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Cannes Diary: The lesson I learnt – digitise or die: Ashwani Singla@Cannes Lions 2009

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Cannes Diary: The lesson I learnt – digitise or die: Ashwani Singla@Cannes Lions 2009

Advertising is dead. Long live advertising.

The last few days at Cannes Festival has left me wondering whether I was in a tech conference or an advertising one. There was a time when the likes of Esther Dyson, founder CNet v 1.0 and board member of WPP would be hosting seminars on User Generated Media (she is really one of the early pioneers of propagating the advent of this phenomenon and its implications to the communication world) and the participants and speakers included a range of techies, developers, marketers, etc. etc. You would accidently come across someone from the Advertising world! Those were not the days of ‘digital’ but ‘interactive’.

Alvin Toffler was right about the Future Shock, a change so fast that it would be overwhelming. Certainly the way internet (web 1.0, web 2.0 and now web 3.0) has grown it has been over whelming to many and many are struggling to put their arms around it. What is heartening to see is that the advertising industry has embraced this change with a vengeance and if the enthusiasm and spirit to adopt the ‘digital imperative’ and drive change is same as what I have seen here, the business is going to look very differently a few years from now. There is so much more to learn.

Analogue Advertising is dead. Long live Digital Advertising.

Whether it were the consultants like PwC who predicted the exponential growth of digital spends and the decline of traditional media buys or the medium owners like Twitter, Facebook, Microsoft, Google, they all pointed in only one direction. You can run but you can’t hide from the fact that the consumers spend more time online and less time consuming other media and their sources of information and influence are more online than ever before and growing.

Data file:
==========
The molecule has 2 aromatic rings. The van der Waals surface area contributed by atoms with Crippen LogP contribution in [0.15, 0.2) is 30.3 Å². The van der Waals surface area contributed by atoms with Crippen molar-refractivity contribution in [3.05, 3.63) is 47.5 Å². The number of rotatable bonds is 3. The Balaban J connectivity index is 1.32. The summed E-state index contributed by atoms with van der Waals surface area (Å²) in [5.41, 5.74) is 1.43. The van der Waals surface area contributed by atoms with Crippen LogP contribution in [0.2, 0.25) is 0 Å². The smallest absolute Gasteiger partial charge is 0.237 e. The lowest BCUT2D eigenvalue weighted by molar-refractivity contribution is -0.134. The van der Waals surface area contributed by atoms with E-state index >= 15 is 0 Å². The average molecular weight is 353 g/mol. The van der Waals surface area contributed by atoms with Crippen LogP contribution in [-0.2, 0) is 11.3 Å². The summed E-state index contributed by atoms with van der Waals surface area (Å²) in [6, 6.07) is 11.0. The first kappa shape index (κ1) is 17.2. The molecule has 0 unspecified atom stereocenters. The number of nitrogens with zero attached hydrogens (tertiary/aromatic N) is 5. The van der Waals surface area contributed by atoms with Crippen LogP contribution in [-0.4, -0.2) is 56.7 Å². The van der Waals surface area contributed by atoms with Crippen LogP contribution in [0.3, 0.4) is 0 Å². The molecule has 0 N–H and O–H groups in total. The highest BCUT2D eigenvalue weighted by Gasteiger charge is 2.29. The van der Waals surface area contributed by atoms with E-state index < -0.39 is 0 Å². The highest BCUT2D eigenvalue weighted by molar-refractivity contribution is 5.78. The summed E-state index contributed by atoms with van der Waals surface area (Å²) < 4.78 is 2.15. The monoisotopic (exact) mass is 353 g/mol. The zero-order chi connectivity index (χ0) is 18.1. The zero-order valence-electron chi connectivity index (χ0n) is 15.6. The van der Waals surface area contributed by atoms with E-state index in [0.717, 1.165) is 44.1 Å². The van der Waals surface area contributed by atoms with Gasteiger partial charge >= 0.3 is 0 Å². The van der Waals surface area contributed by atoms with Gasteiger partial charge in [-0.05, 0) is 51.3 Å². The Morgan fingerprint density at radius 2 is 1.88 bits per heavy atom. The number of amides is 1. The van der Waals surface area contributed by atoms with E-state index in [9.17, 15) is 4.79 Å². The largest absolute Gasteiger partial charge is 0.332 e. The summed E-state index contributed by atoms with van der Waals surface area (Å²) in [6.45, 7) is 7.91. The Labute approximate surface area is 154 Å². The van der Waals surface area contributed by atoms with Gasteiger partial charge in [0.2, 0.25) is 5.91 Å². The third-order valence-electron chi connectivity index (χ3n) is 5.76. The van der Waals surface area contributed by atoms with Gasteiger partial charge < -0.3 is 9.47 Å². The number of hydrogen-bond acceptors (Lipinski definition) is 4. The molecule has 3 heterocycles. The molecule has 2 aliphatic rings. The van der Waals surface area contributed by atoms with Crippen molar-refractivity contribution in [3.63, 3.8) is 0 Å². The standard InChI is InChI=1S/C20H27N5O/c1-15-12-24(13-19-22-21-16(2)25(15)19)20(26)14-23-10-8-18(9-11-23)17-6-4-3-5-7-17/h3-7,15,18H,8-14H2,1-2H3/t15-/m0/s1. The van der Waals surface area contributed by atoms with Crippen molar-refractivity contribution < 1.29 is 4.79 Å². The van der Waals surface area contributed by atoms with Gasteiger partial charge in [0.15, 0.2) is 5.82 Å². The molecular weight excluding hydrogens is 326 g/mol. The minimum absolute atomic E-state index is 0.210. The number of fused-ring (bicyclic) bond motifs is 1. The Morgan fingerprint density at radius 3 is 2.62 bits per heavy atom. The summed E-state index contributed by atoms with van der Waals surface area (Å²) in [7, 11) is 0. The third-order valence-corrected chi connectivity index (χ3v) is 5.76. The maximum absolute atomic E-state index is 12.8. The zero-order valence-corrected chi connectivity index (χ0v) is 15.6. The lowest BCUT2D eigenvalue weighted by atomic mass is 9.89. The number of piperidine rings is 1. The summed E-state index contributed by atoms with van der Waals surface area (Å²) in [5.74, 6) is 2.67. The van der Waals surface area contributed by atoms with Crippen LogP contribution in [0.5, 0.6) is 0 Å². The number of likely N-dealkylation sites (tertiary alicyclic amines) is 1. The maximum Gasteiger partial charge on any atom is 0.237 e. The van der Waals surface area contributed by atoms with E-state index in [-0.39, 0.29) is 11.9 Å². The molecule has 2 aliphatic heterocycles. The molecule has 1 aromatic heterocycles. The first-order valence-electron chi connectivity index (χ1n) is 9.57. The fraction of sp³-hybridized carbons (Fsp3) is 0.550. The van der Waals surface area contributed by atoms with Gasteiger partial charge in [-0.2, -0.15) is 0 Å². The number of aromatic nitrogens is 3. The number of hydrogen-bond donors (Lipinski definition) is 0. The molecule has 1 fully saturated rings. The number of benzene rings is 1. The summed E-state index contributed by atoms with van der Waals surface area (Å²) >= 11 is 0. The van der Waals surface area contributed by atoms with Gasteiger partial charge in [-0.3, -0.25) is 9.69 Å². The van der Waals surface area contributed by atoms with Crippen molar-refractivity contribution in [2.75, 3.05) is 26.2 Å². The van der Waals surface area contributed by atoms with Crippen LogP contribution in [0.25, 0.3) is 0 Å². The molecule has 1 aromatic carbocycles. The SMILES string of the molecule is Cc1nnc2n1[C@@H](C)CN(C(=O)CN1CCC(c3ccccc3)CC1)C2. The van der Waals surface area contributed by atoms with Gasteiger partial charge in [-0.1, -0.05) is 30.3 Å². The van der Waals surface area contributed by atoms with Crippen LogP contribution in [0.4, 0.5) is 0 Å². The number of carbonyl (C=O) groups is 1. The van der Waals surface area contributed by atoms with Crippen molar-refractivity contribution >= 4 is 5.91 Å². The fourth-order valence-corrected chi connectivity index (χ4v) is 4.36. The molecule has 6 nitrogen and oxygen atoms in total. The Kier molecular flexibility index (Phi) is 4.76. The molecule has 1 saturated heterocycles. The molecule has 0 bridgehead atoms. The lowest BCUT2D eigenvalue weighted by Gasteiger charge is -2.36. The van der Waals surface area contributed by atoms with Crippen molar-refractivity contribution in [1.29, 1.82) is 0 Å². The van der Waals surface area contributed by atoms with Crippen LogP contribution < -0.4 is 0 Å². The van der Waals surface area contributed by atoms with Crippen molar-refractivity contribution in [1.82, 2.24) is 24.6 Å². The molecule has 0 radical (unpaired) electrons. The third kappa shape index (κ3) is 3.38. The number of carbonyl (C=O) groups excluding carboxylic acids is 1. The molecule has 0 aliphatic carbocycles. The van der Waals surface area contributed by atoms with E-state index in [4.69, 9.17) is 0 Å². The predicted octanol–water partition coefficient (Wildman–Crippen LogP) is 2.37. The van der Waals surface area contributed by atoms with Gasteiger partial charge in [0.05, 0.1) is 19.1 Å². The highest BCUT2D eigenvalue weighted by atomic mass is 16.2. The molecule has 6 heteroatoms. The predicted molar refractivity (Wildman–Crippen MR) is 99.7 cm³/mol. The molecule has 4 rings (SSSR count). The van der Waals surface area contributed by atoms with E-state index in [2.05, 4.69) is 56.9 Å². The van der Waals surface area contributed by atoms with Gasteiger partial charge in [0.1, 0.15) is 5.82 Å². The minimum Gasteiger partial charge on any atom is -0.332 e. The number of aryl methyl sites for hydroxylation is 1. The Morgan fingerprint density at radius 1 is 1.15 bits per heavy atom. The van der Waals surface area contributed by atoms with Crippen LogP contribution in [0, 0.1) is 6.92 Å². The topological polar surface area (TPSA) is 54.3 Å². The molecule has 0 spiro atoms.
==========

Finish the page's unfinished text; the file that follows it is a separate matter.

Therefore, it was not very surprising to see the biggies like Steve Ballmer, Microsoft; Eric Schmidt, Google; Biz Stone, Twitter; Linkedin, facebook all showed up at the festival. These are fundamentally publishers that provide the platform for user-generated content besides their own. Since web consumers want to pay nothing or very little for services or consuming the content, somebody has to pay for it. IS it rocket science then to figure that the advertiser wanting the attention of that elusive consumer would HAVE to be the one to PAY. The race for the ‘share of wallet’ is on and the stakes are high. According to PwC, the spend on internet by 2013 will grow from 20% to 31% approximately. Do the math.

It was great to see a lot of case examples, great work and shared experience going around the festival which ignited thought. All you need is an open mind to be a learner. For me these were the AHA! Moments - not the Lions, not the shortlists. To me the Cannes festival has been a confluence of the best and the most creative minds of the communications industry besides the great folks who have been there, done that. All those who will come here as students, will return home taller, sharper and stronger.

So here is the short version of my learning from the festival:

It does not matter whether you are in Advertising, PR, Direct, etc. the convergence of the PC, The TV and the mobile is changing our paradigms and the way ordinary people (consumers or target audiences to marketers) consume information is changing.

While their beliefs may be the same, the sources of influence have also changed. It is a connected and ‘on-demand’ world with real time ‘information exchange’ and ‘collaboration’ taking place among netzines.

There are multiple points of connection (print, TV, OOH, Outdoor, Mobile, Internet, Cinema, etc. etc.) so attention spans will be limited (there is still hope for analogue communication!) and marketers we will have to move from generating ‘top-of-mind recall’ to ‘top-of-the-pop engagement’. It would insufficient to be able to recall, brands will have to earn the trust and respect of its consumers.

Those who disrespect this trust will be punished and their stories will spread across the net like wild fire. On the other hand, those who do what is ‘RIGHT’ will be rewarded not only by adoption but by advocacy and endorsements and their stories will spread like wild fire. This advocacy will be the ‘currency’ that will need to be earned by brands.

This has implications on content creation, placement and promotion. Content that is transparent, credible and becomes the ‘social glue’ will be key to success! Take one look at the campaigns that are standing apart here at the Cannes Festival and you will know what I mean.

I hope you have enjoyed reading this as much as I have enjoyed sharing my learning with you.

[Ashwani Singla is the Chief Executive, Genesis Burson-Marsteller. He blogs at ]


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